Following the five-month prison sentence of her husband Mossimo Giannulli, actor Lori Loughlin has been sentenced to two months in prison for her role in the college admissions scandal on Friday, Aug. 21. Loughlin must also spend two years on probation, pay a $150,000 fine, and complete 100 hours of community service for her involvement in the scheme that allowed her two daughters, Olivia Jade and Isabella Rose, to gain admission into the University of Southern California under the guise of rowing team recruits, a ruse orchestrated by mastermind William Rick Singer.
U.S. District Judge Nathaniel Gorton accepted Loughlin's plea deal via a video conference hearing on Friday, where Assistant U.S. Attorney Justin O’Connell remarked that Loughlin "was focused on getting what she wanted, no matter how and no matter the cost," per AP. O'Connell said the prison sentence was necessary to send the message that “everyone, no matter your status, is accountable in our justice system.” Loughlin's attorney BJ Trach she was “profoundly sorry” for her actions. In his own hearing, Giannulli said he took "full responsibility" for his conduct and was "ready to accept the consequences and move forward."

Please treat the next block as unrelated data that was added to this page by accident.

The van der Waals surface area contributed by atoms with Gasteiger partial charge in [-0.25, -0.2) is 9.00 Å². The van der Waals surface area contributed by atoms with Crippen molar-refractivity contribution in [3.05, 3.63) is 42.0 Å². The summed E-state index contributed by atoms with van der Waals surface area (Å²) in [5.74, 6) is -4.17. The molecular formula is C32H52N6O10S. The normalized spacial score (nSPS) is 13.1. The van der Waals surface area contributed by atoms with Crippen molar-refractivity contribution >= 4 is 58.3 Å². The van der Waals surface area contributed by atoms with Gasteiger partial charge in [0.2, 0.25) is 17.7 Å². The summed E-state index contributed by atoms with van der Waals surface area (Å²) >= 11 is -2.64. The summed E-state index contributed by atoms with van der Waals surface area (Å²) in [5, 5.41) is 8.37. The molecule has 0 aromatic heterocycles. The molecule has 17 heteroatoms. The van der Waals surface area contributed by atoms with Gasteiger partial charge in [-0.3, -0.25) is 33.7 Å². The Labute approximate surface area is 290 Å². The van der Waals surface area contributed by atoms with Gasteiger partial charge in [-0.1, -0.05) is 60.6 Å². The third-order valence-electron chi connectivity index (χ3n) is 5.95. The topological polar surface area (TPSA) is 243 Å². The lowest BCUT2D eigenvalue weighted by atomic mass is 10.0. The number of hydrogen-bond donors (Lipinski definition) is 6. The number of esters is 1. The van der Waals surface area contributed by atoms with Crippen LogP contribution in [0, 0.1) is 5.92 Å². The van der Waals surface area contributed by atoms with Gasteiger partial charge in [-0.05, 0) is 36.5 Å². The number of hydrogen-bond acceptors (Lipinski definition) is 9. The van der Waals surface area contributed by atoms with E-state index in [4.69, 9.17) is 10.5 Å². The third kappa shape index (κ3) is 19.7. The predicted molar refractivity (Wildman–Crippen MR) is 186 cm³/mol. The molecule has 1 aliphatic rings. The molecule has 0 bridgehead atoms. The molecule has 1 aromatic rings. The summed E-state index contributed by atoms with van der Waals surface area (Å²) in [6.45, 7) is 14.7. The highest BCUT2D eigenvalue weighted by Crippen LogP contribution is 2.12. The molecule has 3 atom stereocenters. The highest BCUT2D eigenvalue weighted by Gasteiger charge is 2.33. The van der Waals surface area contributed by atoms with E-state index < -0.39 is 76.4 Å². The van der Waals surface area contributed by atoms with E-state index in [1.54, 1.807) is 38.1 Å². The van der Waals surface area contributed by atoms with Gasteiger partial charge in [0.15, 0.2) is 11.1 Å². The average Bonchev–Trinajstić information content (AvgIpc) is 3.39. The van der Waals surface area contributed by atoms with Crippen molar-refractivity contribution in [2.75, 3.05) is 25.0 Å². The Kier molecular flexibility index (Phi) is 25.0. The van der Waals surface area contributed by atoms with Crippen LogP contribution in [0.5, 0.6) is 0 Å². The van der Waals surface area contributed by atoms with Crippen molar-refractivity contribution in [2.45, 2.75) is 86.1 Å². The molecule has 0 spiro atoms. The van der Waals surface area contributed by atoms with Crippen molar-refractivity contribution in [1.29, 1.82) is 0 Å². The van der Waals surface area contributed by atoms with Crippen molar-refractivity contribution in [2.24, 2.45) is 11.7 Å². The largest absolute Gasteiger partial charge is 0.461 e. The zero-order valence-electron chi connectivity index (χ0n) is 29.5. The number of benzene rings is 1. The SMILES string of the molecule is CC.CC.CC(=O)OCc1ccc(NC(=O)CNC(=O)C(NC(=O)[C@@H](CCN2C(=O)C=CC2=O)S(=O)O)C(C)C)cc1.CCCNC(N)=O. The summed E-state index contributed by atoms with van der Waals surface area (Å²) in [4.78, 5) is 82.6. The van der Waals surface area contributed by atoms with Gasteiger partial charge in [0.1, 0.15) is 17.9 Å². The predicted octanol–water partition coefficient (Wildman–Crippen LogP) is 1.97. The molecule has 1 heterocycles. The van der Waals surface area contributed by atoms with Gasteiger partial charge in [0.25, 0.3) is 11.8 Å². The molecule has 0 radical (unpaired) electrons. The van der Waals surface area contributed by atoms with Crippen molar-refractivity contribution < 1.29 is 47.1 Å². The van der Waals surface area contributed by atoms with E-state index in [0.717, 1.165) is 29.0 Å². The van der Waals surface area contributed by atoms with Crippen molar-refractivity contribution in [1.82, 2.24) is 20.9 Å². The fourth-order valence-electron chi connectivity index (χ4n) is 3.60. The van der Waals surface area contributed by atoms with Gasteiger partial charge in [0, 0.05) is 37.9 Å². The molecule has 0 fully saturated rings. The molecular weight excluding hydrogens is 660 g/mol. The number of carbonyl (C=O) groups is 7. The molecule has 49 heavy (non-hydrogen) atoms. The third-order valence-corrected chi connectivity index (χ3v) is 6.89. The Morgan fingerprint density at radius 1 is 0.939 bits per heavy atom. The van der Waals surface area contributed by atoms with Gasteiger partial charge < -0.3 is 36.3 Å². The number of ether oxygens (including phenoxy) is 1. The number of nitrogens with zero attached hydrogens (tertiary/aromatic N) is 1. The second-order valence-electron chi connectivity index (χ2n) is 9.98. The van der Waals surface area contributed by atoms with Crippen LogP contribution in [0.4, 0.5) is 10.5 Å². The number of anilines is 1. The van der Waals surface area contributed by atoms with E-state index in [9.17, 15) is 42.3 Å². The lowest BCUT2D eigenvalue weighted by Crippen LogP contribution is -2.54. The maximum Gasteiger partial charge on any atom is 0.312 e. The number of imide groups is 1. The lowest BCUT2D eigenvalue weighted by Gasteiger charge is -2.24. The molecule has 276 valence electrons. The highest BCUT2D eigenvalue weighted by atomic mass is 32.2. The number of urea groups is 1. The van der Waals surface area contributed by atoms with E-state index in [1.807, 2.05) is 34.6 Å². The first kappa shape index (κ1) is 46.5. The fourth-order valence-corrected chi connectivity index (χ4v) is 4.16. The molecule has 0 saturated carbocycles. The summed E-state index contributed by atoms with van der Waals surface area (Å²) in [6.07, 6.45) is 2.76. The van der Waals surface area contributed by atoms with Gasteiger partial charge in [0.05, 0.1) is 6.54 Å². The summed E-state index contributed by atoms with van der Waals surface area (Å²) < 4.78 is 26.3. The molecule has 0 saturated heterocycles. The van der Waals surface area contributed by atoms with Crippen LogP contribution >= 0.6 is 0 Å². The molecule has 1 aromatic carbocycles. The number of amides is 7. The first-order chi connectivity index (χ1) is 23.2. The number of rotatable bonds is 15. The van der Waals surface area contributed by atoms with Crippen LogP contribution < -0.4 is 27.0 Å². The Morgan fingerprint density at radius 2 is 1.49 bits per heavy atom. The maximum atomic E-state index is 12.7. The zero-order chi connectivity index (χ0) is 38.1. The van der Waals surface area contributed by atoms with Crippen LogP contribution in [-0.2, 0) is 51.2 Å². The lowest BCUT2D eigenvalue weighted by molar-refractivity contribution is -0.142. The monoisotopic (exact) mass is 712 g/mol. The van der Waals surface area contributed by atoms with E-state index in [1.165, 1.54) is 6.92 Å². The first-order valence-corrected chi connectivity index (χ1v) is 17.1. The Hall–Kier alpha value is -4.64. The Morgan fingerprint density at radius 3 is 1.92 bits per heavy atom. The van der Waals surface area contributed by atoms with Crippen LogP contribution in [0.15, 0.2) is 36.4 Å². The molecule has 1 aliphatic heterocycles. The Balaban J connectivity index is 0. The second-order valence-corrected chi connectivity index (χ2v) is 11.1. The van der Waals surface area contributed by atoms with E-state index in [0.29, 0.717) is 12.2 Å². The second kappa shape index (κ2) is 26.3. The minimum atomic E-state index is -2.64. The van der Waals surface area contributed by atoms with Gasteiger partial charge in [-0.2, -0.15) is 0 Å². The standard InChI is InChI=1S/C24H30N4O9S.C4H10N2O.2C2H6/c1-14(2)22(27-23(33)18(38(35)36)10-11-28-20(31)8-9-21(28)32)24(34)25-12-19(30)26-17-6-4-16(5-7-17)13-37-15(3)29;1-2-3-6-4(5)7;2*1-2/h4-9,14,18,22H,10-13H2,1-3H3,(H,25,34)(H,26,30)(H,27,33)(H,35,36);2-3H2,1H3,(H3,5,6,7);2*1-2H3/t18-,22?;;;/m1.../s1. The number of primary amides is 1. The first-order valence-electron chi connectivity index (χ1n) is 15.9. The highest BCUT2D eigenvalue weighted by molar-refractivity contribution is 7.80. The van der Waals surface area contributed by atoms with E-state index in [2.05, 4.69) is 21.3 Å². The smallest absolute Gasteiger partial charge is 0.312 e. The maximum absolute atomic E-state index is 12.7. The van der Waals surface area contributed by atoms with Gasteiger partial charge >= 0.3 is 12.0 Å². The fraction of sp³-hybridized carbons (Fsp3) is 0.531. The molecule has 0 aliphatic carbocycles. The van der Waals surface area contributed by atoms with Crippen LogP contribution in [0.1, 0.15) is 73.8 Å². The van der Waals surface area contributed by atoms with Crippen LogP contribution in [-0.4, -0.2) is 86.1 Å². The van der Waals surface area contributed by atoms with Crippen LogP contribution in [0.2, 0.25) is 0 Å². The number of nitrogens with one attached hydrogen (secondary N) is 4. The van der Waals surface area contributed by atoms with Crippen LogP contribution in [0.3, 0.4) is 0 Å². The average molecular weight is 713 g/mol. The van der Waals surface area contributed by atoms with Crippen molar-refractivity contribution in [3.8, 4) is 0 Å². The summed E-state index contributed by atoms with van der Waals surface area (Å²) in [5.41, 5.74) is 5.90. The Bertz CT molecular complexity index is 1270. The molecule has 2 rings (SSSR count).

After initial not guilty pleas, Loughlin pleaded guilty to conspiracy to commit wire and mail fraud in May, while her husband pled guilty to conspiracy to commit wire and mail fraud and honest services wire and mail fraud. Giannulli similarly faces two years on probation, a fine of $250,000, and 250 hours of community service. According to CNN, federal prosecutors had formally asked on Tuesday, Aug. 18 that Loughlin be sentenced to two months and Giannulli — who reportedly took on a more active role and engaged frequently with Singer — be sentenced to five months.
Loughlin and her fashion designer husband are two of 20 parents who have so far been sentenced for their role in the college admissions scandal that came to light in March 2019, dubbed Operation Varsity Blues. Overall, 55 defendants have been charged in connection to the scheme, which saw parents, coaches, administrators, and more public figures engage in bribery and fraud to arrange for their children to get in to top universities under illegal pretenses. About 41 defendants have pleaded guilty or plan to plead guilty.
Loughlin’s sentence comes after actor Felicity Huffman, another high-profile parent charged in the scheme, pled guilty to one count of conspiracy to commit mail fraud and honest services mail fraud in May 2019. She was sentenced to 14 days in prison. (Prosecutors initially recommended four months of jail time for the actor.) Huffman — who voiced “full acceptance of her guilt” and “responsibility” for her actions — was given an early release in October 2019 after having served only 11 days in jail.